How is ulcerative colitis treated?
Treatment can include drug therapy, dietary modifications and/or surgery. Though treatments cannot cure ulcerative colitis, they can help most people lead normal lives.
It is important for you to seek treatment as soon as you start having symptoms. If you have severe diarrhea and bleeding, hospitalization may be necessary to prevent or treat dehydration, reduce your symptoms and ensure that you receive proper nutrition.
Several medications, including 5-aminosalicylic drugs, corticosteroids, immunosuppressive agents and antibiotics, are used to reduce inflammation of the bowel tissue, allowing it to heal and relieve symptoms.
- 5-aminosalicylic acid (5-ASA): Sulfasalazine is one of the treatments for ulcerative colitis. Let your doctor know if you are allergic to sulfa before taking this medication since it contains sulfa. He or she can prescribe a sulfa-free 5-ASA.
- Corticosteroids: Anti-inflammatory medications can be used when 5-ASA is ineffective. Corticosteroids are also used to treat people who have more severe disease. The use of corticosteroids is limited by side effects and the potential of long-term complications. In general, corticosteroids are used for short periods of time to cause remission. Remission is maintained with a 5-ASA medication.
- Immunosuppressants: If corticosteroids or 5-ASA are not effective, immunosuppressants, such as 6-mercaptopurine (6-MP), or azathioprine may be prescribed.
- Biologic agents: Infliximab (Remicade®) is a monoclonal antibody directed against tumor necrosis factor. It is used in ulcerative colitis patients to treat those with severely active disease. Other biologic agents available for ulcerative colitis patients are Humira®, Simponi®, and Entyvio®.
For mild to moderate ulcerative colitis, your doctor or dietitian may recommend a diet high in protein and calories and low in fiber.
Surgery, in which the entire colon is removed, may be necessary when medications are not effective or if you have severe complications of the disease.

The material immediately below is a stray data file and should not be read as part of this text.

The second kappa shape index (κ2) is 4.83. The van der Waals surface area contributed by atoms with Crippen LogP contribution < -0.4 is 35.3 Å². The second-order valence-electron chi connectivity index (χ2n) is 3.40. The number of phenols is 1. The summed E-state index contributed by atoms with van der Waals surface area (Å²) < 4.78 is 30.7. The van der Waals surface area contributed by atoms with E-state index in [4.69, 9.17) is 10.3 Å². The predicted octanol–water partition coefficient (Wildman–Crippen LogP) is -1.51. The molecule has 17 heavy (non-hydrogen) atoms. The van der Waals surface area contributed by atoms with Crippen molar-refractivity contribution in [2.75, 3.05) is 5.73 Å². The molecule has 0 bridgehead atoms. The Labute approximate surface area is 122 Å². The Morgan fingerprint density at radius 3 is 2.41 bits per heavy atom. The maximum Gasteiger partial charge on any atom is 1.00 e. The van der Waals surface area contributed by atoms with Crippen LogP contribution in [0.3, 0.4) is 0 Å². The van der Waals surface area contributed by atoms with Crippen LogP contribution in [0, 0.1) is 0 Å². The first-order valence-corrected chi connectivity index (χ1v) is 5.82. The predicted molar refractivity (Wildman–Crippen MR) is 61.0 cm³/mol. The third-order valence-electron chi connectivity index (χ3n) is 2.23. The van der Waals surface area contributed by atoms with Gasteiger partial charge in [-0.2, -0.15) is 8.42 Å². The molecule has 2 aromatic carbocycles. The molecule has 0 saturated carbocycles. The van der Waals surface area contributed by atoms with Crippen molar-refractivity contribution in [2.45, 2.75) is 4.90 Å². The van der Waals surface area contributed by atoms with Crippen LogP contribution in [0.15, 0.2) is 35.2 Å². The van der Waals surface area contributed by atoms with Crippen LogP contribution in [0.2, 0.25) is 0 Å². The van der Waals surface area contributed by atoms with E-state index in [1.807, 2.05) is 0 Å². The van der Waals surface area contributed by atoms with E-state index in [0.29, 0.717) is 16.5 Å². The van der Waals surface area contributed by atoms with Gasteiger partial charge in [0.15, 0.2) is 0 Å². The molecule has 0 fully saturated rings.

Surgery to remove the entire large intestine (colectomy),or both the colon and rectum (proctocolectomy) removes the threat of colon cancer.
If the entire colon is removed, the operation may create an opening, or stoma, in the abdominal wall, to which a bag is attached (ileostomy). The tip of the lower small intestine is brought through the stoma. Stools pass through this opening and collect in an external pouch, which is attached to the stoma and must be worn at all times.
The pelvic pouch, or ileal pouch-anal anastomosis (IPAA), is a procedure that does not require a permanent stoma. In this procedure, the colon and rectum are removed, and the small intestine is used to form an internal pouch or reservoir that will serve as a new rectum. This pouch is connected to the anus. The reservoir is called a J-pouch. This procedure is frequently done in two to three operations and requires a temporary ileostomy in between.
The continent ileostomy (Kock pouch) is an option for people who would like their old-style ileostomy converted to an internal pouch and for people who don't qualify for the IPAA procedures. In this procedure, there is a stoma but no bag. The colon and rectum are removed, and an internal reservoir is created from the small intestine. An opening is made in the abdominal wall, and the reservoir is then joined to the skin with a nipple valve. To drain the pouch, you insert a catheter through the valve into the internal reservoir.
If you have been told you need surgery to treat ulcerative colitis, you may want to seek a second opinion to ensure the treatment prescribed is the most appropriate. Make sure your diagnosis is confirmed by experts at an institution experienced in identifying and treating digestive disorders.